Electronic recycling

Free e-waste recycling of all kinds at Reno Earth Day 2014

Anastacia Sullivan, Heather Howell and Todd Howell have organized Reno Earth Day for the last three years.

Anastacia Sullivan, Heather Howell and Todd Howell have organized Reno Earth Day for the last three years.

Photo/Sage Leehey

For more information about Reno Earth Day 2014, visit RenoEarthDay.com.

That old television, computer, fax machine or other electronic device that’s been collecting dust in your garage can be recycled at this year’s Reno Earth Day celebration on April 27, free of cost.

The event will run from 10 a.m. to 5 p.m., with the electronic waste—or e-waste—recycling ending at 2 p.m. This aspect of Reno Earth Day is important this year because other e-waste recycling events that typically occur around this time are not happening this year.

“We pretty much always have a recycling-type thing in the Reno High parking lot every year,” event organizer Heather Howell said. “This year we’re doing the e-waste with TVs also, which a lot of e-wastes don’t do. And then paper recycling and they’re also taking bicycles for Kiwanis.”

The Reno High School parking lot will have a recycling hub designed for the convenience of Earth Day-goers—or anyone who wants or needs to recycle.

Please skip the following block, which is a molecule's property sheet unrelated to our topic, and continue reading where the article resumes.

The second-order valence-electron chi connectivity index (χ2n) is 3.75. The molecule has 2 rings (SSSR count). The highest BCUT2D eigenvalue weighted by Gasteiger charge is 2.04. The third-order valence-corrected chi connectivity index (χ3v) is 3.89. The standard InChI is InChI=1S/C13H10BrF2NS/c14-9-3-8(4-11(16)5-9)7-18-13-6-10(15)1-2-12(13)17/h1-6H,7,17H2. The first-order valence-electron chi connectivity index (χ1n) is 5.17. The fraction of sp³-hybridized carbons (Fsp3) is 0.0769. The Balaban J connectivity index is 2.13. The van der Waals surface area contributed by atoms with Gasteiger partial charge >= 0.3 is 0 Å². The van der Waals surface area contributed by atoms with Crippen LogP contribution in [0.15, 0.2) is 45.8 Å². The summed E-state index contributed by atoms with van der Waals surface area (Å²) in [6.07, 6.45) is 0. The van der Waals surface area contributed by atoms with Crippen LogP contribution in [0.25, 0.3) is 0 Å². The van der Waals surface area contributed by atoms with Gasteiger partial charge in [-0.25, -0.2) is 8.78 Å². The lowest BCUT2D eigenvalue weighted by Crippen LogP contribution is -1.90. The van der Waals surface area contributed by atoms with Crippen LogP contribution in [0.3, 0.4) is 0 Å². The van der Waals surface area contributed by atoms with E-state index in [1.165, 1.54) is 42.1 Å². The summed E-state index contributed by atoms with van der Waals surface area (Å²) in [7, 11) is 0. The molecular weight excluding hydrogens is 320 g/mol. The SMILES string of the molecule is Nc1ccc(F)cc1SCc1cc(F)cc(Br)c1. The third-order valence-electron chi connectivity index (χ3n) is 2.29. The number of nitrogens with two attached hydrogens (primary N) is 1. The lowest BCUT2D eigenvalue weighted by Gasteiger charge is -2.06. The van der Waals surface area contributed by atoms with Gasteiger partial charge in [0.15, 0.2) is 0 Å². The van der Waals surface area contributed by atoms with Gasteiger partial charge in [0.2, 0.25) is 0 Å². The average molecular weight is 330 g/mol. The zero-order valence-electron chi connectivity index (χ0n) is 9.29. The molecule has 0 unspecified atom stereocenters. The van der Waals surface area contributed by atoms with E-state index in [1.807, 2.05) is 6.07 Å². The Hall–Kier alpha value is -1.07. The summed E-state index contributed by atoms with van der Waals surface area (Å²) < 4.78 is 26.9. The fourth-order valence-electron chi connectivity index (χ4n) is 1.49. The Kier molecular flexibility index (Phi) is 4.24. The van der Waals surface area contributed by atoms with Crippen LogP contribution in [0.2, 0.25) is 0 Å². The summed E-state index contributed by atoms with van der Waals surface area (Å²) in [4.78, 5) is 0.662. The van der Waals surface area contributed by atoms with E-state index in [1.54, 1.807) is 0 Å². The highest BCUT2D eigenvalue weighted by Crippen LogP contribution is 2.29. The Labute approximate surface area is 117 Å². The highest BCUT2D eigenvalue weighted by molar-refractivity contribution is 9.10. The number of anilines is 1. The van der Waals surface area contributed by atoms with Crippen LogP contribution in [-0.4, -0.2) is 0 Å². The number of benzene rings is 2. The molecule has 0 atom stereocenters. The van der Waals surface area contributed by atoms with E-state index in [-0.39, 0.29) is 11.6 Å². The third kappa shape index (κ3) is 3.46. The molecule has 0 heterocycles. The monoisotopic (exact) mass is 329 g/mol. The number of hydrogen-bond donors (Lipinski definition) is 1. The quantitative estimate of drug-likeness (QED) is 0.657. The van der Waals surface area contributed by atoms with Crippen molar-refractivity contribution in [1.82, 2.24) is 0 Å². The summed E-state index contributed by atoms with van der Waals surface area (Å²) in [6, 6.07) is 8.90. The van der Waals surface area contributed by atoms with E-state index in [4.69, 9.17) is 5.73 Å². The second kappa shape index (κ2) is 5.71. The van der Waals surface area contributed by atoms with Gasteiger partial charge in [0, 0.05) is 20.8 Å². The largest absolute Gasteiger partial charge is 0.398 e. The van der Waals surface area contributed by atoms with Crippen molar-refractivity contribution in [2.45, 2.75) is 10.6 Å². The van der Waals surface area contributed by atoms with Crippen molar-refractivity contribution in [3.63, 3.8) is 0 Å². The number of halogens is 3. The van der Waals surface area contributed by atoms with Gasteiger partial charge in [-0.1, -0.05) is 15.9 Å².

“We’ll have it set up where they can pull in, drop off and then park in the lot,” event organizer Anastacia Sullivan said.

“Or they don’t even have to park, they can drop their stuff off and then go do something else,” Howell said.

E-waste is accepted at some electronics stores, like Best Buy, and other locations throughout the year, but there are typically certain restrictions and fees. Most e-waste recycling is done at events throughout the year put on by different organizations in the area though. Computer Corps in Carson City also accepts electronic waste all the time, but they cannot accept televisions from individuals regularly.

Computer Corps will, however, accept televisions, old or new, at Earth Day, and there will be no fee or charge. Because of some of the chemicals in televisions, they are much more difficult to recycle than other electronics and are often not accepted or are only accepted with a fee. So if you have any televisions you’ve been waiting to get dispose of properly, this is the time.

“Even e-waste events that are free usually make you pay for TVs, so I think we’ll have a big bin just for all the TVs people bring,” Howell said.

Sullivan said she wants everyone to be able to enjoy and participate in all aspects of the day. She’s also happy to be able to accept e-waste for recycling because she doesn’t want it to end up in the trash or dump.

“Part of Earth Day is that we want it to be accessible regardless of what you’re coming from,” Sullivan said. “Ideally, it would be great if there was a monthly e-waste drop off, so that it’s not something where you just save up your junk and maybe you catch this for the year, but that you can dispose of it anytime properly.”

She also added that Computer Corps will reuse much of the e-waste to benefit families, schools and communities and provide them access to computers. Some other electronic gear will also be accepted.

“And I think this list doesn’t cover everything. … Because they [Computer Corps] will take everything,” Sullivan said. “I mean, they can take a do-hickey from anything and make it into something.”